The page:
Disease—InheritanceGenetic DefectBacterial InfectionsViral InfectionsFungal/Protozoal Infections
CD40 ligand Deficiency XLCD40 ligandURTI, LRTI—S. pneumoniae, Pseudomonas [7] Otitis, sinusitis.
Talaromyces marneffei
S. aureus,
S. epidermidis,
E. faecium, S. pneumoniae, S. maltophilia and P. aeruginosa [8]TB lymphadenitis
CMV, EBV and parainfluenza virus [8]Pneumocystis jirovecii [7,8,9,10]
C. parvum [7,11]
Trichosporon cutaneum
CD40 ARCD40Rec pneumonia
Septic arthritis [12]
Salmonella, Campylobacter
S. aureus
Helicobacter cinaedi
E. coli [13]
Recurrent herpes labialis, herpes keratitis
H. simplex,
Vulvovaginitis, IBD—like symptoms
Adenovirus [13]
P. jirovecii
Acute respiratory failure
Candida [13]
Recurrent sinobronchial infections
H. influenzae, S. pneumoniae
Staph. aureus
Klebsiella spp.
E. coli, P. aeruginosa
Severe viral infections do not occur in isolated MHC class 1 deficiency [16,17,18]
Chronic enterocolitis by Pseudomonas aeruginosa, Escherichia coli
Salmonella enteritidis [19,20,21]
Klebsiella pneumoniae, Enterobacter cloacae, Campylobacter jejuni, Proteus mirabilis, and P. morgani [22,23,24,25]
Burkholderia cepacia [26]
Recurrent pneumonia by
Streptococcus pneumoniae, Staphylococcus aureus, and
Haemophilus influenzae [21,23,27]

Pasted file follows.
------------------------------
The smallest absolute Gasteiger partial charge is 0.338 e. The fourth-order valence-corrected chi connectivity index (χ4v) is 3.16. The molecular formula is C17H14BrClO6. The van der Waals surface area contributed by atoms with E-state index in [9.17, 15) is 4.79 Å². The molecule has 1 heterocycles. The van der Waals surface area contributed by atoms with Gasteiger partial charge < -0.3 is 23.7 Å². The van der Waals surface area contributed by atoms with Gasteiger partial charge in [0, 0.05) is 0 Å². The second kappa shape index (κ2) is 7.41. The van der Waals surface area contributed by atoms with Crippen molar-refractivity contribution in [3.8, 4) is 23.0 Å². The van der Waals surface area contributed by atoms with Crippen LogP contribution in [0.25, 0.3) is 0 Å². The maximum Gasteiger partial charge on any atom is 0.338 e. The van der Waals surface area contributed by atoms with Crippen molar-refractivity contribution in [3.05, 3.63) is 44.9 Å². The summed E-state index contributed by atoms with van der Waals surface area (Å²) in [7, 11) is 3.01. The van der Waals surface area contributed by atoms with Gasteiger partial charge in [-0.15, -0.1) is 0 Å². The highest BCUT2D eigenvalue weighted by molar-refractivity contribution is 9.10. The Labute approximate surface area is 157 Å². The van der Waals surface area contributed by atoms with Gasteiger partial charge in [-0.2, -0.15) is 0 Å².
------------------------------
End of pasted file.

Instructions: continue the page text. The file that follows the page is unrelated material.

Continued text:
Adult patient recurrent lung infections
Strep. viridans,
S.marcensens, E.coli (Candida)
Osteomyelitis by P.mirabilis and S.aureus [28]
Bacterial Cholangitis by Pseudomonas, Enterococcus and Streptococcus spp. [21,23]
BCGosis [23,29,30]
E. coli [31]
Meningoencephalitis by Enterovirus,
HSV, Adenovirus, live polio virus vaccine [20,21,25,29,31,32]
Diffuse interstitial pneumonia by CMV, RSV, enterovirus, adenovirus [20,21,23,32]
Hepatitis by CMV [32]
by Rotavirus [22]
HPV [33]
Protracted diarrhoea by Candida
PCP [22,25,31,32,34,35]
G. lamblia
C. parvum (sclerosing cholangitis) [20,21,22,23,36]
ZAP 70 ARZAP70Severe LRI [37]
Recurrent gastroenteritis, recurrent LRI
Recurrent pneumonia
BCG osis [38]
oral candidiasis [37]
Oral thrush [38]
IKAROS ADIKZF1Severe bacterial infections [39]
Recurrent sinopulmonary infections [40]
Recurrent sinopulmonary infections, meningiits
S. pneumoniae
Chronic/recurrent diarrhea
C. difficile, B. hominis
Recurrent herpes labialis
Meningitis [39,40]
PCP Pneumonia [39,40]
DOCK8 ARDOCK8Recurrent respiratory infections
Abscesses [41]
Recurrent otitis externa, Otitis media, sinusitis, mastoiditis, Salmonella enteritis
Abscesses, osteomyelitis due to S.aureus
H.influenzae meningitis
Otitis media, mastoiditis, sinusitis, pneumonia, bronchitis.